Monday, February 05, 2007

When Beer was King

In the late 19th century, America, and to a greater extent, New York City, was a beer drinking nation. Beer was safer than the water of the time, and many apartments had micro breweries where today they have laundry rooms. Brewing was also a main source of income in Yorkville, and the breweries had company run beer halls to keep the staff from wandering away during lunch.

The long-removed First Avenue El train had custom spurs to the breweries of the Upper East Side, which stocked the second-to-the last cars - the Raines law lunch cars - with fresh suds. Naturally, this played havoc with the schedule, but who the hell cared!

There was a beer pipeline - paid for with public funds - that ran from the Upper East Side breweries to all the Yorkville beerhalls: taps in the washrooms of the time were labeled "Hot", "Cold", "Lager" and "Bock". You could still see separate oaken beer towers next to the water towers on the Deutsche Turnverein building on East 83rd street when it was being demolished in the late 90s.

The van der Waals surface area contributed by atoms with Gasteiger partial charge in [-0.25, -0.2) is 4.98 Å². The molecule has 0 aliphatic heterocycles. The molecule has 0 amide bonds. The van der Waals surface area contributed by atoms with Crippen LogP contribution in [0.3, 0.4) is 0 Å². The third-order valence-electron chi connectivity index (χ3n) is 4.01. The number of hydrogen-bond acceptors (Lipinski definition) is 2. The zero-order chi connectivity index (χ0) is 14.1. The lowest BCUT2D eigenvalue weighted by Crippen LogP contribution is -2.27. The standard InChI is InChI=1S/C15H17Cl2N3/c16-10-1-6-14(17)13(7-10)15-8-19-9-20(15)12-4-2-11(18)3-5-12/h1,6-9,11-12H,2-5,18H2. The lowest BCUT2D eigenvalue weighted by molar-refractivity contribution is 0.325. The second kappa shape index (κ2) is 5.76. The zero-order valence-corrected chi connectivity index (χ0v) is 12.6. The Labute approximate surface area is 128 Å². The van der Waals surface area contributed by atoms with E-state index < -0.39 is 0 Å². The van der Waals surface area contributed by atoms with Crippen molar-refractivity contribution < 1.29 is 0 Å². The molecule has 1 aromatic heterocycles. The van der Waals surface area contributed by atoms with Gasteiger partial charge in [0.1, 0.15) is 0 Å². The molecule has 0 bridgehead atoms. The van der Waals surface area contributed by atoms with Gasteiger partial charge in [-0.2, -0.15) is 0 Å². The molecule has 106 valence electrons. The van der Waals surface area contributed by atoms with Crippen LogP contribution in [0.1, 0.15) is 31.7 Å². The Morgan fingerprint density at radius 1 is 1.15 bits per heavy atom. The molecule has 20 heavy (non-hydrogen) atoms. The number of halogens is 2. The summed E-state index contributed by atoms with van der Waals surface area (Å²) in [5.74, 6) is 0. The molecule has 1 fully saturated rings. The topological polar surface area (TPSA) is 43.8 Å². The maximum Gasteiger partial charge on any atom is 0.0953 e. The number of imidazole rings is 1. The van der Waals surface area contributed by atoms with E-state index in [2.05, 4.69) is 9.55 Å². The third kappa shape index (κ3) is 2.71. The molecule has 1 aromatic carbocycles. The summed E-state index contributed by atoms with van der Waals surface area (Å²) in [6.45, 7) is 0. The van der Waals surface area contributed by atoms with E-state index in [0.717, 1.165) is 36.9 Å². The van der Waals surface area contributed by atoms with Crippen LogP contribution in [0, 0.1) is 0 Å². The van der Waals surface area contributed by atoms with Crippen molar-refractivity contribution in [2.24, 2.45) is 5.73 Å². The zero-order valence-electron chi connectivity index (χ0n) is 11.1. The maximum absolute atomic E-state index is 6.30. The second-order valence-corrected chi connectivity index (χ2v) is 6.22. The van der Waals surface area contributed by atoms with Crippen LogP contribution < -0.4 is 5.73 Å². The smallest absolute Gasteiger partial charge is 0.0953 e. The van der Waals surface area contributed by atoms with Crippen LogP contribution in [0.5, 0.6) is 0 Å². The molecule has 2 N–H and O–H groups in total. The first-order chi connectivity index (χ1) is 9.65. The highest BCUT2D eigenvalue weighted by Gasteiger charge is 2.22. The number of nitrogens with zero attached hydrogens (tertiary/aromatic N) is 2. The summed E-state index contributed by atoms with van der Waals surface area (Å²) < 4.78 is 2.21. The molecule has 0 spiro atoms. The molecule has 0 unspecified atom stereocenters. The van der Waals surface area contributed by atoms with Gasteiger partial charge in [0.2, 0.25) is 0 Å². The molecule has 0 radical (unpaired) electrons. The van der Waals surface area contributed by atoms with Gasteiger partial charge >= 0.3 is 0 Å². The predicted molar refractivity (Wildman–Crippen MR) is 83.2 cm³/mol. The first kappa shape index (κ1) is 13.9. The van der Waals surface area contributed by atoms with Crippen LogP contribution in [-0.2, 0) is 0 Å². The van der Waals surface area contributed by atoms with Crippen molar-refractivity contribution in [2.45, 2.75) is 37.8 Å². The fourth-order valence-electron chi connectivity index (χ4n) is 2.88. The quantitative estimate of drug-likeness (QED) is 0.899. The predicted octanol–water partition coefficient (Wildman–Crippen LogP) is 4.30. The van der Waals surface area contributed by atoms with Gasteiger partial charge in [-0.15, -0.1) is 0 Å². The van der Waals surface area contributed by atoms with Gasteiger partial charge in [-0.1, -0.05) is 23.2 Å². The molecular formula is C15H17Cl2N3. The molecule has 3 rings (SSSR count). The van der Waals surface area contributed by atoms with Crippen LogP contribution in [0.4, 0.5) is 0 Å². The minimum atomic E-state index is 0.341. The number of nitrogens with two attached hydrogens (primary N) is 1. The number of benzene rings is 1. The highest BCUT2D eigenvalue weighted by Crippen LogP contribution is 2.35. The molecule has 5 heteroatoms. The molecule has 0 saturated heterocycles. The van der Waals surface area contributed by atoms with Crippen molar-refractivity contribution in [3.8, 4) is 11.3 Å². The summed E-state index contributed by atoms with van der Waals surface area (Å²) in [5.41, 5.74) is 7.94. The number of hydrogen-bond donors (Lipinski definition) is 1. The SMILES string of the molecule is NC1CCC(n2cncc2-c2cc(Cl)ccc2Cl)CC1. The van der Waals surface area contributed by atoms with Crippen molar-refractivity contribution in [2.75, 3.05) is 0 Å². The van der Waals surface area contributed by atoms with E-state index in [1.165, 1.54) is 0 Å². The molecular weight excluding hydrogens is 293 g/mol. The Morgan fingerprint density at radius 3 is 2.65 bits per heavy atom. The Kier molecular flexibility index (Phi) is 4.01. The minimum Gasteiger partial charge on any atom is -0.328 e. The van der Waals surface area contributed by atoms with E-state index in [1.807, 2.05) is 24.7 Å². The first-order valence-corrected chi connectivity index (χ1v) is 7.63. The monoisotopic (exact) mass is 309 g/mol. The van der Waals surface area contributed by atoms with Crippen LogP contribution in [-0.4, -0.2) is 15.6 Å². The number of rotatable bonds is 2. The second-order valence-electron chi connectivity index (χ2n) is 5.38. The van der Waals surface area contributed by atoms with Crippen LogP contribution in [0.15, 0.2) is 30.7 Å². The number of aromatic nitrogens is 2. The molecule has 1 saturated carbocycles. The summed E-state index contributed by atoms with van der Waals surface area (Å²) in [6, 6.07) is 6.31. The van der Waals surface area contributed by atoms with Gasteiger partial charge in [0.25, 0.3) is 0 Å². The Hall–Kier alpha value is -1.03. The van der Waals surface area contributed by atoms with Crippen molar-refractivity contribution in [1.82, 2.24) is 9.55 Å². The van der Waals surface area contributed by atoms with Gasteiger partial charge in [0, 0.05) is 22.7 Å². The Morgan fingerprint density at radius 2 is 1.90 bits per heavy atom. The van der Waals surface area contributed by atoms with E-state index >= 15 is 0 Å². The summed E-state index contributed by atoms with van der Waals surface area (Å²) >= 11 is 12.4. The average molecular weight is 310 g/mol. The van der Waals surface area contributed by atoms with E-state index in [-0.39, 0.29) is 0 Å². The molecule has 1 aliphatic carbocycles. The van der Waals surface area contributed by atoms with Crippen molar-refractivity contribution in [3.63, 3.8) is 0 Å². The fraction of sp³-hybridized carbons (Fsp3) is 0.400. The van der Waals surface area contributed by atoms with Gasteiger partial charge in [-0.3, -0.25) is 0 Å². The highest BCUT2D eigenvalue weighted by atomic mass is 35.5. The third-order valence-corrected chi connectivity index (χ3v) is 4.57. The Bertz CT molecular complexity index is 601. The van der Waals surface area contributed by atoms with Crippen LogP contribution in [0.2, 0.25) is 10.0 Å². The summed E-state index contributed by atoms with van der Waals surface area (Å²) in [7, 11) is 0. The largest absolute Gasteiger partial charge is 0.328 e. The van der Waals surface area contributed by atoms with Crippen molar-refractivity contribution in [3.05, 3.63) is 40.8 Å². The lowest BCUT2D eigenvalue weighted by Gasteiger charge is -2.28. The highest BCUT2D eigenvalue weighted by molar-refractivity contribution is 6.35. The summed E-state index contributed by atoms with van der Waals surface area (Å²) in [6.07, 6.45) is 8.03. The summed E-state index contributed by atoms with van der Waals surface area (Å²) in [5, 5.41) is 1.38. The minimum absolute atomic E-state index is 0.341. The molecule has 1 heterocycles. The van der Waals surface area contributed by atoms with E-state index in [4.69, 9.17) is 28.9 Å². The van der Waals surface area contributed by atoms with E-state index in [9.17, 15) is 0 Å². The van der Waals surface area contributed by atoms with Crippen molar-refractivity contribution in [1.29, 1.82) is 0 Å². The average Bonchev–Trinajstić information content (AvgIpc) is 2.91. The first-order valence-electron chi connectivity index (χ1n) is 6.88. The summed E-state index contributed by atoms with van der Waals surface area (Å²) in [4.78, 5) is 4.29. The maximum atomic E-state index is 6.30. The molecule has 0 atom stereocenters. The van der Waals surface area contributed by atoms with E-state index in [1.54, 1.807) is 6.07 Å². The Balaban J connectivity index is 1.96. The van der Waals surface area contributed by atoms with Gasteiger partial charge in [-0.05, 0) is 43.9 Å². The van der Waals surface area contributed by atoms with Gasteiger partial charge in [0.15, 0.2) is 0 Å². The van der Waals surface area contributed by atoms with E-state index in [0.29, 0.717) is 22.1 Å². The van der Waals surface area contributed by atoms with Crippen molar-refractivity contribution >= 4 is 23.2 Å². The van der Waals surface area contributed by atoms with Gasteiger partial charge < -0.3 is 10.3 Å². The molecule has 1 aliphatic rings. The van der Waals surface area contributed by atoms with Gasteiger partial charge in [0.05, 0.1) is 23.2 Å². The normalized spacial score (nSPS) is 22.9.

As immigration patterns changed, there was race to build a pipeline extension across the East River to Astoria. The two spurs put out by the Rupperts and the Piels were dug by some 6,000 sandhogs, many actually working double shifts for both companies just to get the fabulous perks of the job - "all the brew you could spew". However, the resultant drop in pressure cut down the supply to the usual clientele, and the anticipated Austro-Hungarian exodus to Queens never came to pass; the breweries closed up and the rest is stale beer.

Nevertheless, while digging test tunnels for the Second Avenue Subway, a working pipeline was uncovered which was still connected to an underground ice chamber with a mostly filled copper vessel of Bayrische Brau, STILL POTABLE AFTER 80 YEARS to the great delight of the workers. And now you know the real reason that that great civic project has been stalled for so long.

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